I enjoyed the scenes when Jane is with her cousins. Her character is more solid and we see Jane for who she is, her true self and she holds herself well against the lunatic male cousin who lives in a fantasy world with his God and takes it upon himself that "He' wants Jane to be 'His' wife & go to India" with him because this is what 'He' wants. He then attemps to morally & emotionally blackmail the girl like some which hunt.
You didn’t love this book--but did it have any redeeming qualities?
Both actors Amanda Hale & Tom Burke are good professionals whose works I enjoy in other genres on TV & radio. I can see that this narrated version of Jane Erye will appeal to those who appreciate narrated style of work, it is still good.
Any additional comments?
I will probably listen to this again on a day when I am in the right mood to listen to this style. The play is well produced with a kind subtleness which suits the Jane Erye theme. I do like variations of literature, but must be in the right mood. I prefer to be as near to the original work as possible when it comes to drama.
1 of 1 people found this review helpful
Customer ReviewsMost Helpful
By Gretchen SLP on 07-05-16
At Last! Jane Eyre Made Palatable
One of the most curious facts in all of English literature is that in the late 1700s, possibly as early as 1787, when she was just a wickedly intelligent teenager, Jane Austen began satirizing the Bronte sisters, who would not be born until many decades later. Austen's Juvenilia, particularly Love and Freindship [sic], and her more mature work Northanger Abbey, stand collectively as a glorious spoof of all that Charlotte Bronte would write about with deadly earnestness sixty years later in Jane Eyre: Gothic horror, blood and gore, mists and moors, screams and terrors in the night, madwomen locked away in attics, swoonings and faintings galore. Bronte, who romanticized suffering to the highest possible degree in her personal life as well as her writing (who else but a Bronte could manage to die of morning sickness while pregnant?), presents Jane Eyre as a Romantic sufferer extraordinaire. Jane is humorless, beaten down by fate and her own moody fits of passion at every turn, until finally Rochester, her love object, is so much more beaten down than she is that she can finally consent to be his wife. The whole thing is so completely without humor or any consciousness of its own absurdity that it works ONLY if you look at it with Jane Austen's winking eye, imagining how fun it would be to satirize.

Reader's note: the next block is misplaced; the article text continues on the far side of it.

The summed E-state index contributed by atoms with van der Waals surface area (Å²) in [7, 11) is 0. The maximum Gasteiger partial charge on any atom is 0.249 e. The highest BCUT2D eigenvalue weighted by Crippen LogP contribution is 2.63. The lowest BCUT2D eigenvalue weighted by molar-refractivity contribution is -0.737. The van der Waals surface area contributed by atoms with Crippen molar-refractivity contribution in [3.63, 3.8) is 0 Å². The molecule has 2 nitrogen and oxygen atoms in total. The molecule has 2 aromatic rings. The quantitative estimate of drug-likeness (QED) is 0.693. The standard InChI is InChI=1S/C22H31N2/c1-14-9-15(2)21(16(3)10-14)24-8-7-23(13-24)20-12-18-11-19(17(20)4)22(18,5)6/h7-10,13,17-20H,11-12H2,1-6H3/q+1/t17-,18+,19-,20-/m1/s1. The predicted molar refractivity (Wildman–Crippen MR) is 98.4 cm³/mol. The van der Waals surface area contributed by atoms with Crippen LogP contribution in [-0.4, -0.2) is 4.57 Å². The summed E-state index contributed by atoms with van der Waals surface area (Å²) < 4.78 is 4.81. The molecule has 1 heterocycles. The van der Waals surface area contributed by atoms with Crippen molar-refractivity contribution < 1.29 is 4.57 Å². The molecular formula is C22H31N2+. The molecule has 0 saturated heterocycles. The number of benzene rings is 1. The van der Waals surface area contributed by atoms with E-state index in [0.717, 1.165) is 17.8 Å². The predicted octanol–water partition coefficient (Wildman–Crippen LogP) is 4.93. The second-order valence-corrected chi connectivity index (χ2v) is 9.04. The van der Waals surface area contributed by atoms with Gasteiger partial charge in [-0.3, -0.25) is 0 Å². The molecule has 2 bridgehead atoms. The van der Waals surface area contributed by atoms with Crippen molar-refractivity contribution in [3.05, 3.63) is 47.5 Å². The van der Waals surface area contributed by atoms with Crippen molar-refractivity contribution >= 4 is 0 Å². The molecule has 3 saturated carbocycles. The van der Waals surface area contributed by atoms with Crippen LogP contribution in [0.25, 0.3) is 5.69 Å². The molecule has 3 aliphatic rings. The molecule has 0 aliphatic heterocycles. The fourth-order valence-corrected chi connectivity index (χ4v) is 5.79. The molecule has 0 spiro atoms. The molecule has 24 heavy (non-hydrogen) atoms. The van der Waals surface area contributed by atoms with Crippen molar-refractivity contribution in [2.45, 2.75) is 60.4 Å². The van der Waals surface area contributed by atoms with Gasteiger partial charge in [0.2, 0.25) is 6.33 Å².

This production succeeds in doing just that. The story is so perfectly distilled to its essential Gothic-horror elements, complete with amazing sound effects, that it would make the perfect Halloween listen. The script is perfect, the acting impeccable, the production values and editing flawless. I never thought I'd say this of ANY production of Jane Eyre, but I'm sure I'll listen many more times. Highly recommend.
12 of 20 people found this review helpful
By Sophie on 17-07-16
Great performance but very quick
Jane Eyre is one of my favorites but I completely appreciate the need to abridge it for a full cast performance. That being said I think too much was taken out, giving it an incredibly rushed feel.
3 of 5 people found this review helpful